Nothing, I have been using an OMD. FWIW - I am thinking about camcorders like the Canon XA10 or Sony NEX VG-10. My goal is to pick the right tool for the job. FWIW - I have eliminated the Black Magic camera from consideration. It would have been a stretch, in terms of both budget and skills, at best.

    Policar - at this point I want to focus on technique. If nothing else, I want to be able to do some of the short videos, mainly how-to's, that I use on websites myself.
     
  7. Policar macrumors 6502a

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    #7
    Get a prosumer camcorder with fully manual controls if you want a deep focus "video" look then or a dSLR (and figure out how to deal with audio and pulling focus, if you're okay missing focus sometimes then you'll figure it out) if you want a shallow focus "film look." Choose based on the videos you see shot with each kind of camera.
     
  8. Hillskill macrumors member

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    Jul 12, 2010
    #8
    A 5D mkII is a great all rounder. It has the look and quality to really churn out some high production value video. I am excited about the BM and they are clearly aiming at the 5D market with the price. Shooting to SSDs is great but not necessarily practical for event work (I shoot alot of events on DSLRs - I concede not very practical but I make it work). One of our freelancers is buying a BM and I am really excited to see one. Shooting direct to Pro Res is great as is the bonus of being to use all our lenses that we already own.
    I think investment in a BM camera now would be really exciting. If it proves a ball ache for the workflow you have then you can always sell and move to a 5D which is a proven all rounder in my opinion. If your serious about doing setup short form work like promos and commercials where you control the set then I say go for it. Running and gunning, I'd like to see more about the BM before I would commit.
     
  9. joshualee90 macrumors member

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    Mar 12, 2009
    #9
    A better camera wont make your videos look better if you dont know how to use them and theory. DSLRs all have very similar IQ. Yes there are differences but without proper knowledge you will never reach full potential of the camera. I've seen some amazing work off of a t2i and some really crappy stuff with a 5d mii. I'm not sure where you are in how much you know about cameras and making videos but perhaps spending that money on a class or even just working a couple of free gigs as a PA will help you use your equipment better.
     
  10. Menneisyys2 macrumors 603

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    Jun 7, 2011
    #10
    Let me disagree. For example, Canon's APS-C DSLR models, including the g1-X, all have terrible aliasing & moire unlike, say, the Panasonic GH2.
     
  11. handsome pete macrumors 68000

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    Aug 15, 2008
    #11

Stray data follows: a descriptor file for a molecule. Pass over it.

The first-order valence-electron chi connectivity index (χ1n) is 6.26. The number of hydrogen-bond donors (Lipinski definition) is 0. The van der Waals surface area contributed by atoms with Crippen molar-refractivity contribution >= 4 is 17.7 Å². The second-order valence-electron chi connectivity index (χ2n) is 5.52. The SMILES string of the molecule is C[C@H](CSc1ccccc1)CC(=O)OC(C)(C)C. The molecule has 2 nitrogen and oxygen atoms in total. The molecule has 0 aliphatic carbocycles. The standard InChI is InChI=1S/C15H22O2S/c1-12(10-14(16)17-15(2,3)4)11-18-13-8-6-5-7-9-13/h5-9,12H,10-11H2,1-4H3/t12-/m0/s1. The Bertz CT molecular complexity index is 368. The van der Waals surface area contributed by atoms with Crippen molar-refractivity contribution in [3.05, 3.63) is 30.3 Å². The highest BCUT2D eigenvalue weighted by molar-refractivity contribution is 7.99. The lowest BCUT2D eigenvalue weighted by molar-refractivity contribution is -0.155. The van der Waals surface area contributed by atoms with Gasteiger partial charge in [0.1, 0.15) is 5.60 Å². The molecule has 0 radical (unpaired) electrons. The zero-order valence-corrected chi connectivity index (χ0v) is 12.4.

That is true, but his point was merely that if the fundamentals aren't there then camera quality is an afterthought.
     
  12. mBox macrumors 68020

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    #12
    I ordered a BMCC for personal use.
    Itll be my first Cinema.
    Ill be your guinea pig ;)
     
  13. driftless thread starter macrumors demi-god

    driftless

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    #13
    Thanks, I look forward to hearing how you like it.

    An Update: after thinking long and hard about the Canon XA10 I decided to stick with my m4/3's setup for the time being as I have some appropriate lenses. I like the idea of interchangeable lenses and DoF control. The GH3 is expected to be announced in September and I expect to purchase one when it is available. I have been watching some videos on Vimeo and this set up will allow me to film and learn now.
     
  14. driftless thread starter macrumors demi-god

    driftless

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    #14
    I would appreciate it if you could point me to some Vimeo videos, commercials, shorts, etc., that if not shot on m4/3's system could have been. Links to blogs, forums, etc., for the indie film-maker would also be appreciated. The more that I can learn, the better.

    Thanks,
    David
     
  15. treatment macrumors member

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    Aug 7, 2012
    #15
    The above statement is baffling to me!
    Why can you NOT reach out for the tools and expertise?
    I have friends that are making amazing movies too, and those are SPECIFICALLY the people I go to for advice...man, you either dive in, or stay out of the water completely!
     
  16. driftless thread starter macrumors demi-god

    driftless

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    #16
    I could have written that better. What I meant to say is that I lack expertise and to a lesser extent, gear, and I have started the process of acquiring both. The statement was just an acknowledgement of the separation that needs to be breached. I am reaching out to everyone that I know who is involved in film making.
     
  17. musique macrumors regular

    musique

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    Apr 10, 2009
    #17
    Just one more thing to consider, if you have the Panasonic GH2 and lenses for it. Those same lenses are compatible with the Panny AF100, which is in the ballpark with the BMC and has XLR inputs.
     
  18. driftless thread starter macrumors demi-god

    driftless

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    #18
    Yes, I am aware of that camera but don't much about it. Something to consider for the future. Thanks.